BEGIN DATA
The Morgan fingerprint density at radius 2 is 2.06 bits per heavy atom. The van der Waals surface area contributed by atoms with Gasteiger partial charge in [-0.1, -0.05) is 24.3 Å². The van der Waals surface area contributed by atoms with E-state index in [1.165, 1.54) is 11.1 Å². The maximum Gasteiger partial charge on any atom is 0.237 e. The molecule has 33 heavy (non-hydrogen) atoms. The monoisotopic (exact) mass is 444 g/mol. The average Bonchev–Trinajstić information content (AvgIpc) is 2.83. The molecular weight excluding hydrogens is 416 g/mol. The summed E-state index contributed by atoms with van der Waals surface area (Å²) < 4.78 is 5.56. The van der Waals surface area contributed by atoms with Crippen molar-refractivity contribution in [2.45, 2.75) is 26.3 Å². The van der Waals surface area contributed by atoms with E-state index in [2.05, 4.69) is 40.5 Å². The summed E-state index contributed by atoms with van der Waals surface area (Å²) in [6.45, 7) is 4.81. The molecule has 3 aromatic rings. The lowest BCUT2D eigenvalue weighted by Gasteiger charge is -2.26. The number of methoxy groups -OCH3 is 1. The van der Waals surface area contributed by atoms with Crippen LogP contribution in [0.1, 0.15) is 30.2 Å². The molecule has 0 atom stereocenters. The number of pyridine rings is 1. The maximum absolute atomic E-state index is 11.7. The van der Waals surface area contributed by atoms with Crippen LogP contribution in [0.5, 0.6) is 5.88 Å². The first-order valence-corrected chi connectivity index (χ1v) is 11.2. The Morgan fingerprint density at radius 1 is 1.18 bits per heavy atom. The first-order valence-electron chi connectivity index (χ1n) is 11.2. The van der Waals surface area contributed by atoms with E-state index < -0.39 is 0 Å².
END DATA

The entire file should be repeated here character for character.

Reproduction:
The Morgan fingerprint density at radius 2 is 2.06 bits per heavy atom. The van der Waals surface area contributed by atoms with Gasteiger partial charge in [-0.1, -0.05) is 24.3 Å². The van der Waals surface area contributed by atoms with E-state index in [1.165, 1.54) is 11.1 Å². The maximum Gasteiger partial charge on any atom is 0.237 e. The molecule has 33 heavy (non-hydrogen) atoms. The monoisotopic (exact) mass is 444 g/mol. The average Bonchev–Trinajstić information content (AvgIpc) is 2.83. The molecular weight excluding hydrogens is 416 g/mol. The summed E-state index contributed by atoms with van der Waals surface area (Å²) < 4.78 is 5.56. The van der Waals surface area contributed by atoms with Crippen molar-refractivity contribution in [2.45, 2.75) is 26.3 Å². The van der Waals surface area contributed by atoms with E-state index in [2.05, 4.69) is 40.5 Å². The summed E-state index contributed by atoms with van der Waals surface area (Å²) in [6.45, 7) is 4.81. The molecule has 3 aromatic rings. The lowest BCUT2D eigenvalue weighted by Gasteiger charge is -2.26. The number of methoxy groups -OCH3 is 1. The van der Waals surface area contributed by atoms with Crippen LogP contribution in [0.1, 0.15) is 30.2 Å². The molecule has 0 atom stereocenters. The number of pyridine rings is 1. The maximum absolute atomic E-state index is 11.7. The van der Waals surface area contributed by atoms with Crippen LogP contribution in [0.5, 0.6) is 5.88 Å². The first-order valence-corrected chi connectivity index (χ1v) is 11.2. The Morgan fingerprint density at radius 1 is 1.18 bits per heavy atom. The first-order valence-electron chi connectivity index (χ1n) is 11.2. The van der Waals surface area contributed by atoms with E-state index < -0.39 is 0 Å².